estiny can take the shape of a snapshot or a fall from a seven-story building. It makes a sudden imprint only to vanish as swiftly as it came, no one the wiser.
So picture this:
In May 1977, a young Italian photographer is on the streets of Milan as radical students mix with radical workers groups and confront police. Their street demonstrations produce car burnings, bonfires, and finally open warfare. As police chase down scattering protestors, finally knuckling into a slow-moving phalanx, some armed demonstrators do the unthinkable: they open fire.
The photographer is positioned near trolley tracks and on the flanks of one group of fleeing men. He takes a group of pictures. In one, a ski mask and glove-wearing man with a prominent nose is captured taking aim from a half-crouch There are many photographers but only one is on the man’s shooting side. The result is a Robert Capa-like image that goes around the world — all the more so since a policeman is shot and killed in the fracas.
Time, the magazine news authority of its day, soon enters the picture, labeling the Italy of 1977 as country in chaos, its economy shattered, its streets at constant risk of terrorist violence. Tourism drops off. In 1977 alone, some two-dozen government officials, judges, bureaucrats and politicians, are kneecapped by the Red Brigades, while street protests turn violent in Milan, Bologna, Turin and Rome.
The stark photo adds emphasis to global prose. It seems so ferociously non-Italian. Even Italians, forgetting their roots in rural banditry, anarchy, and underworld clans, are convinced such shooters cannot be domestic students or workers. Some insist they are surrogate Communists, militant provocateurs dispatched from the Soviet Union, Bulgaria, Czechoslovakia. The same is said of members of the Red Brigades, who will later kidnap and kill a prime minister: that they cannot be Italian. As it turns out, all of them are.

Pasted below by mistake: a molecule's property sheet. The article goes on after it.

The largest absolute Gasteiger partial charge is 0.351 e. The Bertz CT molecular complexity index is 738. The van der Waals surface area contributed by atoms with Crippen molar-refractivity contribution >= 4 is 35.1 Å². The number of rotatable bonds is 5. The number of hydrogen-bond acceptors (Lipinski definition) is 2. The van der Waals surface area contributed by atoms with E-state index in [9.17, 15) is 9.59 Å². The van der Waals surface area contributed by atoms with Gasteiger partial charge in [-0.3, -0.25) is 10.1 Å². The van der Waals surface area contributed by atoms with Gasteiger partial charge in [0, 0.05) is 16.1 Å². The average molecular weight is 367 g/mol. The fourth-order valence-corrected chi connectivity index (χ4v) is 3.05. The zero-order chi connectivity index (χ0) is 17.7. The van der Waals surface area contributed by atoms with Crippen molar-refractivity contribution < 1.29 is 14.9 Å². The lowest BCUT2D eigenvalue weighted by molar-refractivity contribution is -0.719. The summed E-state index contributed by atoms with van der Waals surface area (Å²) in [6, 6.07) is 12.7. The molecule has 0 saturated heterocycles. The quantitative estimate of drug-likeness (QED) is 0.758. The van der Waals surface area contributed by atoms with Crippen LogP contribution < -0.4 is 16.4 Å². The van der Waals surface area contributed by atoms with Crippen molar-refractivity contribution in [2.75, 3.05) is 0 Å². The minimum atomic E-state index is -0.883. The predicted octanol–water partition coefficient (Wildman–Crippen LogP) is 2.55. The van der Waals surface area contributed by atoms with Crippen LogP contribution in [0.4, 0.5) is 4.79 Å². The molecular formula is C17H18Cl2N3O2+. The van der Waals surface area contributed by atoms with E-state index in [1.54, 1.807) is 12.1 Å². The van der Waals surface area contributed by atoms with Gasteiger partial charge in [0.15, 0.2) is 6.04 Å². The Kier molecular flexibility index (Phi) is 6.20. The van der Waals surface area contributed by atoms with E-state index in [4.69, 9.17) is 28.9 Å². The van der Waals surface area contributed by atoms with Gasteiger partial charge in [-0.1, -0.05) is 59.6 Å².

The year 1977 goes by the name of the gun whose outline is visible in the image, the P-38, the weapon of choice of the German Wermacht and the most widely circulated weapon on the terrorist black market. The dead policeman is Antonio Custra, age 25. His wife is pregnant. The killing generates dramatic coverage, which is made more compelling by the photographs. Another photo, of Custra lying in a pool of blood, is not widely published. The man with the gun is too powerful to ignore.
The photographer is an amateur named Paolo Pedrizetti, in his 20s. He finds himself on Milan’s Via de Amicis by chance, running alongside the turmoil with his camera. He is an architecture student. Few will remember his name but his photos endure. Even radicals of the time enshrine them as a symbol of open resistance (though they are also used by police to find and arrest the shooters).
Whenever pundits and historians mention Italy of the 1960s and 70s the photo of the man with the pointed P-38 is published, keeping its legacy alive.
Thirty-six years later, Pedrezetti, now a 66-year-old practicing architect, is attempting to hang lights on a Christmas setting he has placed on the seventh-floor balcony of his home outside Novara. He uses a ladder to get to the tree display, maneuvering around potted plants and Venetian blinds.
But something happens, and both tree and man tilt. Pedrezziti’s wife leaps up behind him, fearing her husband might fall, and he does, she with him. Husband and wife tumble seven stories to their death eight days before Christmas. This is the end of a man who accidentally framed an infamy that would outlive him.
After the fall, an innocuous photo of twisted blinds and strands of silver lining is released. Unlike the photo the dead man took in 1977, it does not make the rounds.